Monday, November 10, 2008
The day after Barack Obama was elected President of the United States of America, my husband’s boss called him into his office.
“I know it’s been a few months since you’ve been working with us,” his boss said, “but am I pronouncing your name correctly?”
This is one of the many reasons we are elated – no, jubilant… no, ecstatic… actually, no word exists that describes how happy we are right now – about Barack Obama. He is the literal “other” that we’ve always been classified as, and as such, he makes people take a second look at us, rethink their attitudes about or treatment of us, and possibly even treat us with more respect. At the very least, he makes people think about how they're pronouncing our names.
It’s taken me a few days to muster up a response to the election of Barack Obama. I went through it all in stages. At first I was just stunned. Then, elated. Then, too emotional. Then, stunned again. My present mood would best be described as incredibly inspired. Obama makes me want to do everything really, really well. He barely had a father, was raised by a single mom on food stamps, and looked as different as the rest of us. So how do I have any excuse not to do my best? I want to be a better mom, writer, wife, sister, daughter, friend, neighbor, PTA member. In an Obama Nation, somehow, I think my efforts will be recognized, and rewarded. I actually live in a land where our leader was judged not by the color of his skin, but by the content of his character. Somewhere, MLK Jr. is smiling.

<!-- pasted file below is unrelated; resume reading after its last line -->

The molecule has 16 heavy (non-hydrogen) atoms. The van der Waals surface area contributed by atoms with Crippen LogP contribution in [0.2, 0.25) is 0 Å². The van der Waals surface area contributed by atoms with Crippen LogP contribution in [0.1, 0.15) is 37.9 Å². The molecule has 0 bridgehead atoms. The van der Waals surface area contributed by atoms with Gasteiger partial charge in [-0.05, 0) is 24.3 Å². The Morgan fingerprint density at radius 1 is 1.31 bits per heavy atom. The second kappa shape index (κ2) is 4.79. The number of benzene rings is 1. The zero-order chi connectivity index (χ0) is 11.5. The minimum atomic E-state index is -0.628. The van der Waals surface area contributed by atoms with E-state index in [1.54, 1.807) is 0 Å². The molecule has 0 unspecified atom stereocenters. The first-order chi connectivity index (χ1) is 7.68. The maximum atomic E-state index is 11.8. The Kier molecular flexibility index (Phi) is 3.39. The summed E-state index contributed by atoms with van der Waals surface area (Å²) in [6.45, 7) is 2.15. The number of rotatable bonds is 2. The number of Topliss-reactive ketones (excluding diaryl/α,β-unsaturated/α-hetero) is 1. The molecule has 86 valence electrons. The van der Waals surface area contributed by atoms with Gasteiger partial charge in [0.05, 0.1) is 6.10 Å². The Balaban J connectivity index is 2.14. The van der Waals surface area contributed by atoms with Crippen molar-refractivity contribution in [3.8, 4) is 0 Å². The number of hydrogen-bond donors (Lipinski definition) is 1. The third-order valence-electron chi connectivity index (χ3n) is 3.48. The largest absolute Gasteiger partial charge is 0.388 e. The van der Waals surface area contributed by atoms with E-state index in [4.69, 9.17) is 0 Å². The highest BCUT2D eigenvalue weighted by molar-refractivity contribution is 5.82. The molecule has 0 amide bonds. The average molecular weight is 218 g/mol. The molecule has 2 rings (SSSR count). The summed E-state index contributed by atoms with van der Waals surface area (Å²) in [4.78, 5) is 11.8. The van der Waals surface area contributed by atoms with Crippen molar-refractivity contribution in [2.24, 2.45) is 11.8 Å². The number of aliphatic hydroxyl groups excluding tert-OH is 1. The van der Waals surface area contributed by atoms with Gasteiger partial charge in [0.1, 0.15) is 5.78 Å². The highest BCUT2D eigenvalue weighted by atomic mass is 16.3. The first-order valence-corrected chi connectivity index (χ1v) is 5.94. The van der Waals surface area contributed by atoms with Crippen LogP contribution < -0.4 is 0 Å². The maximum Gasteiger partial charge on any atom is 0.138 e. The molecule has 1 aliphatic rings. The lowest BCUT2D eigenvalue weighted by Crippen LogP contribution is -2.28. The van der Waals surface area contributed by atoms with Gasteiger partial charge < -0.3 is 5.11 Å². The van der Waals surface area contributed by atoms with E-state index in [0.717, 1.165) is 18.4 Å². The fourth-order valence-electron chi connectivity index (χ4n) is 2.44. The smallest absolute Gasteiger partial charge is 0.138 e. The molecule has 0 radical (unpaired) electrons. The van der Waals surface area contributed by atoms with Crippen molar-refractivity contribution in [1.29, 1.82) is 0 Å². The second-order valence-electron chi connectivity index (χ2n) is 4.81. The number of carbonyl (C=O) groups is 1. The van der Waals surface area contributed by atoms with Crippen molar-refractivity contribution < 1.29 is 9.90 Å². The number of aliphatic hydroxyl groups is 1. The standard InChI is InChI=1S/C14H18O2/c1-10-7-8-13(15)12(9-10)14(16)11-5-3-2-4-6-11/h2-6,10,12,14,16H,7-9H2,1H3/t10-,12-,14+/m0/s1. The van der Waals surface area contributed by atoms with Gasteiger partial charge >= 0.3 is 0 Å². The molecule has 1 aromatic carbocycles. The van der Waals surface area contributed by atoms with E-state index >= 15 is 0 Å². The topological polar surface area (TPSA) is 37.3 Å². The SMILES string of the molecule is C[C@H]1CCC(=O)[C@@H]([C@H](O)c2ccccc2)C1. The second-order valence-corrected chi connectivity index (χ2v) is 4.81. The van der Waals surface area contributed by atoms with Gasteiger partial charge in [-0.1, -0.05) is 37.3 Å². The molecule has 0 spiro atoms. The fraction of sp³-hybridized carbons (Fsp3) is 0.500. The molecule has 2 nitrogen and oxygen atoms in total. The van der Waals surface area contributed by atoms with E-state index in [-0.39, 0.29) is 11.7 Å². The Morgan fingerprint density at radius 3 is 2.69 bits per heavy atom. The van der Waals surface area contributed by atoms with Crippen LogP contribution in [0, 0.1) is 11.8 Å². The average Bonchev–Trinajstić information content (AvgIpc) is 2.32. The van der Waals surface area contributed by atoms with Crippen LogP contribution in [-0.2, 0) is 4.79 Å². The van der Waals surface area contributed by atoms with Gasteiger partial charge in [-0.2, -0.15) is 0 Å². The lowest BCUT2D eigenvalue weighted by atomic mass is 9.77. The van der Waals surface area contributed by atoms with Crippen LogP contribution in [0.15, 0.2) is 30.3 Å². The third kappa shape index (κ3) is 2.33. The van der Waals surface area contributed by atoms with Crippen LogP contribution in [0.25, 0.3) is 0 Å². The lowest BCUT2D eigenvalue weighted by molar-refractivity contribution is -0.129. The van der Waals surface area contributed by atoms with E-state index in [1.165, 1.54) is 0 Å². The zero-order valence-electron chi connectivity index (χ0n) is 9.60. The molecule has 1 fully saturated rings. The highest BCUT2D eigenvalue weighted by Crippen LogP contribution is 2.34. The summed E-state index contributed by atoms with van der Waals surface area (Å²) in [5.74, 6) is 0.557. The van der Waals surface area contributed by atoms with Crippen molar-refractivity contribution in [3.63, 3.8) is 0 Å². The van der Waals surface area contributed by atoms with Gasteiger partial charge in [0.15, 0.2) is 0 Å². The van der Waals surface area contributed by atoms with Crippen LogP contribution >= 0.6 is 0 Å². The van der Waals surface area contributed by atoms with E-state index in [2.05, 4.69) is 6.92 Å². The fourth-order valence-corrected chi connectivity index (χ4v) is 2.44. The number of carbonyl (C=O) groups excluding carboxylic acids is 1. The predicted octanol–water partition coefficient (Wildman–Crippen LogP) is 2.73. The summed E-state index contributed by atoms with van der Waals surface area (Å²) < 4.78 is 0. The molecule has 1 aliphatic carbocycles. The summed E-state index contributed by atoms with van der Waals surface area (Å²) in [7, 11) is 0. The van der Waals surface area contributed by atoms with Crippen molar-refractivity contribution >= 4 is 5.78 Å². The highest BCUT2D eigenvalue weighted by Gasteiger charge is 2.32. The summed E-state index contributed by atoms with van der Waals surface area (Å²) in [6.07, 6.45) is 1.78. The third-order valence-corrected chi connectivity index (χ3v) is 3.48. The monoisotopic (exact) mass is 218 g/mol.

Michelle Obama inspires me even more. She has been unapologetic about the fact that her first priority will always be her two girls. She even refers to herself as “Mom-in-Chief.” She says she wants to “get to work helping women juggle a career and motherhood.” Hallelujah! Her daughters are still young, so we will have a real, national emblem of working motherhood in the White House. And she and her husband seem so incredibly real.
I also love that the First Lady looks more like me. Not only does she have dark skin, but she’s got real hips and curves – in fact, it may do her well to check out some of our past styling advice for Devis! (Also, how cool are her boots, above?) I predict an onslaught of models of color and make-up lines geared towards women with dark complexions.
It feels weird to be so gung-ho about a President and First Lady. We're used to being extremely cynical about politicians and world leaders. Actually, we're cynical about a lot of stuff. But Obama has every reason to be more cynical than any of us, and he's not. He seems to really believe his own words about hope and change. He's not just feeding us a line; he means it.
Of course, our expectations of Obama are impossibly high. He’ll solve the economic crisis! He’ll reform healthcare! His election will lead to a new day in American poetry and literature! He’ll even cure the common cold! So far, he hasn’t let us down, especially as he signals that he’s going to move quickly to undo some of Bush’s worst dictums on stem-cell research and offshore drilling. But the world’s current love affair with Obama scares me, because, as high as he’s risen today, he has that far to fall. I hope he can manage all the pressure, and I hope people give him a break.
Obama comes as close to a national role model as many of us have seen our my lifetime. I’m going to try to remember that when the going gets tough.